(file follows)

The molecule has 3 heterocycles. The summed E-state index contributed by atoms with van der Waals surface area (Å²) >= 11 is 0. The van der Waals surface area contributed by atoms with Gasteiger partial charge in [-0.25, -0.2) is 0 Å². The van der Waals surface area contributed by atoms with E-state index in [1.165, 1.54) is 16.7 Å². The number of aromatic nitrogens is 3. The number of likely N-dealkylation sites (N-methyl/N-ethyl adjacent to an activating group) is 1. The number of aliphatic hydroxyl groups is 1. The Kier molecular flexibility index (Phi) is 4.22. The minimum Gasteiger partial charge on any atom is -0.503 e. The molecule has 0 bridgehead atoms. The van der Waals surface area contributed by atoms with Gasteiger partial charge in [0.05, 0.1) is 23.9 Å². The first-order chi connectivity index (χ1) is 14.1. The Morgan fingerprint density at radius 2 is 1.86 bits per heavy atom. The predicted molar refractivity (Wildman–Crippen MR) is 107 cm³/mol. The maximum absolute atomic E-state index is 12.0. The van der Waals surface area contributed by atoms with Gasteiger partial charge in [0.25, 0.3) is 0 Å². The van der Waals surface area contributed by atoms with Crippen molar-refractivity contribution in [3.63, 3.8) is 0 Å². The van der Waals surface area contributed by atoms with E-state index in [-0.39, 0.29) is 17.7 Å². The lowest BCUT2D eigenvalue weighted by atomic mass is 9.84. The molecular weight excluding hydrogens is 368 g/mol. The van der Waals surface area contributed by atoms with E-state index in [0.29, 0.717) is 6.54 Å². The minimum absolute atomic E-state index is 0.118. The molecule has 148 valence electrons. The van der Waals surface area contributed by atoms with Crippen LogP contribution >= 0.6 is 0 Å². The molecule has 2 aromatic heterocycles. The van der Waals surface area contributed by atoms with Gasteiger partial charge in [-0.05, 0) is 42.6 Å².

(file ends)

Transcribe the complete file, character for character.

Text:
The molecule has 3 heterocycles. The summed E-state index contributed by atoms with van der Waals surface area (Å²) >= 11 is 0. The van der Waals surface area contributed by atoms with Gasteiger partial charge in [-0.25, -0.2) is 0 Å². The van der Waals surface area contributed by atoms with E-state index in [1.165, 1.54) is 16.7 Å². The number of aromatic nitrogens is 3. The number of likely N-dealkylation sites (N-methyl/N-ethyl adjacent to an activating group) is 1. The number of aliphatic hydroxyl groups is 1. The Kier molecular flexibility index (Phi) is 4.22. The minimum Gasteiger partial charge on any atom is -0.503 e. The molecule has 0 bridgehead atoms. The van der Waals surface area contributed by atoms with Gasteiger partial charge in [0.05, 0.1) is 23.9 Å². The first-order chi connectivity index (χ1) is 14.1. The Morgan fingerprint density at radius 2 is 1.86 bits per heavy atom. The predicted molar refractivity (Wildman–Crippen MR) is 107 cm³/mol. The maximum absolute atomic E-state index is 12.0. The van der Waals surface area contributed by atoms with Gasteiger partial charge in [0.25, 0.3) is 0 Å². The van der Waals surface area contributed by atoms with Crippen molar-refractivity contribution in [3.63, 3.8) is 0 Å². The van der Waals surface area contributed by atoms with E-state index in [-0.39, 0.29) is 17.7 Å². The lowest BCUT2D eigenvalue weighted by atomic mass is 9.84. The molecular weight excluding hydrogens is 368 g/mol. The van der Waals surface area contributed by atoms with E-state index in [0.29, 0.717) is 6.54 Å². The minimum absolute atomic E-state index is 0.118. The molecule has 148 valence electrons. The van der Waals surface area contributed by atoms with Crippen LogP contribution >= 0.6 is 0 Å². The molecule has 2 aromatic heterocycles. The van der Waals surface area contributed by atoms with Gasteiger partial charge in [-0.05, 0) is 42.6 Å².